Hong Kong-style Kung Fu action made a welcome and thoroughly entertaining return to the small screen with AMC’s 2015 series “Into the Badlands”. Set in the post-apocalyptic future where territories are divided up among powerful warlords known as “Barons”, the series follows the hardened anti-hero Sunny, played by Daniel Wu, the Badlands most feared “Clipper”, who tries to escape his life of violence to find his lost love and finds himself watching over a teenager with supernatural abilities named M.K., played by Aramis Knight. Season one’s cliffhanger ending ensured that a second season would soon follow, and at last the wait has come to an end. We had the privilege to see the first three episodes of the second season – read on if you want to step Into The Badlands!
As the season picks up, Sunny finds himself an imprisoned miner outside of the badlands, and in his efforts to escape, he forms a shaky alliance with the fast-talking schemer Bajie, played by comedian Nick Frost. Meanwhile, M.K. has been taken to a monastery in the mountains, where the monks and their master attempt to help him hone his martial arts skills and control his supernatural gifts, but M.K. remains unsure if their intentions are truly pure. Unbeknownst to them, the icy Baron known as The Widow continues to consolidate her power as she prepares to wage war on her rival Barons.
Daniel Wu continues to shine as the hardened and cynical Sunny, a once amoral killer who gradually regained crumbs of his humanity in season one and whose cold exterior continues to thaw in season two. Aramis Knight is equally strong as the confused but formidable budding warrior M.K., while Emily Beecham’s portrayal of The Widow is arguably the best villain on television at the moment, a conniving femme fatale who can effortlessly ensnare her enemies like a Venus fly trap. Nick Frost of “Shaun of the Dead” and “Hot Fuzz” fame proves to be the most welcome addition to the second season, injecting plenty of much appreciated humor into the show’s overall dark, sombre tone. While it’s not exactly a “Rush Hour”-style buddy pairing, he and Daniel Wu are a perfect pairing of straight man and comedy sidekick. Between that and Bajie’s own namesake, the show’s “Journey to the West” influences expose themselves further in the duo they form, Bajie clearly intended to be Pigsy to Sunny’s Monkey King.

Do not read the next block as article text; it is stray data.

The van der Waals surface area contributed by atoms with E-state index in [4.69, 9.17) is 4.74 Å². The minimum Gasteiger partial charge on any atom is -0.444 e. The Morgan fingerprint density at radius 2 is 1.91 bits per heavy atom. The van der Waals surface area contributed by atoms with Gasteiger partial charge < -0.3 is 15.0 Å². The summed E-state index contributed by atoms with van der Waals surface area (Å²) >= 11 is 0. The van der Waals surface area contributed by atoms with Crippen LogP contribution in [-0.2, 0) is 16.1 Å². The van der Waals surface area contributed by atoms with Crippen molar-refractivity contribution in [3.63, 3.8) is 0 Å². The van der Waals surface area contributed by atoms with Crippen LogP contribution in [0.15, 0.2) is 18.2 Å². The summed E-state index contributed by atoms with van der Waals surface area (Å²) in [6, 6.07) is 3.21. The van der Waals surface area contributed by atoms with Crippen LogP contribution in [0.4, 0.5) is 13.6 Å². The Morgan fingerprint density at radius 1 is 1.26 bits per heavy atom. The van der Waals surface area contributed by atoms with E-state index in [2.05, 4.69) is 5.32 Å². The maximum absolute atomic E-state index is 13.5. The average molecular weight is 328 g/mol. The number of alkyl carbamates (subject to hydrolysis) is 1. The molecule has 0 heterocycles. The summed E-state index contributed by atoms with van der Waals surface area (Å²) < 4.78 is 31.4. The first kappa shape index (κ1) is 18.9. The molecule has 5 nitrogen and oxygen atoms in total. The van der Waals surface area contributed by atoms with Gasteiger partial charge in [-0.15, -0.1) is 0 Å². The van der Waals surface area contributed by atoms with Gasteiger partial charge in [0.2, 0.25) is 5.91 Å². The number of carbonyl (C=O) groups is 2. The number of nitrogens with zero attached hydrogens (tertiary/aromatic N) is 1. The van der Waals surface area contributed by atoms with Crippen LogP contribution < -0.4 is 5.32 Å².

When it comes to the action of the series, we can go ahead and call it right now – “Into the Badlands” has the best, most fine-tuned martial arts action you’re going to find on television today!
Action director Huan-Chiu Ku, whose credits include “Black Mask”, “Once Upon A Time in China II“, “Crouching Tiger, Hidden Dragon“, “Tai Chi Master”, part one and two of “Kill Bill”, and “Fist of Legend“, puts together fight sequences far more intricate and elaborate than the parameters of television production usually afford and includes some of the best, most pragmatic, use of wire-fu you’ll ever see. The season kicks off with Sunny’s first bid to escape his captors, his head and hands restrained in a stock, forcing him to improvise new methods of attack.
In fact, a common trend in the season seems to be handicapping Sunny in some way during a fight to force him to think outside the box. One such magnificent duel sees Sunny chained by one hand to Bajie and forced to do battle with an enemy three times his size, which takes his left hand out of the equation while allowing him to use his chained comrade as a weapon of combat. Out of all the Easter Eggs to martial arts cinema to be found in the show, and there are quite a few, this is actually one of the most clever, a clear homage to 1997’s cult classic “Drive“, specifically the sequence seeing Mark Dacascos and Kadeem Hardison chained together at the wrist leading to some creative action and a little comedy as they evade their pursuers. As viewers venture “Into the Badlands” with Sunny and Bajie, they’ll definitely want to keep their eyes peeled for little winks and nods like those.
Going by the first three episodes, “Into the Badlands” is off to a fantastic start in season two, and signs already point to it surpassing the standards set by season one. It’s certainly not for the squeamish (when quantifying how many gallons of blood are spilt, it’s actually not as far off from “The Raid” films as you might think), but for lovers of post-apocalyptic adventures and good ole’ fashion butt-kicking, “Into the Badlands” is the place to be right now on the tube!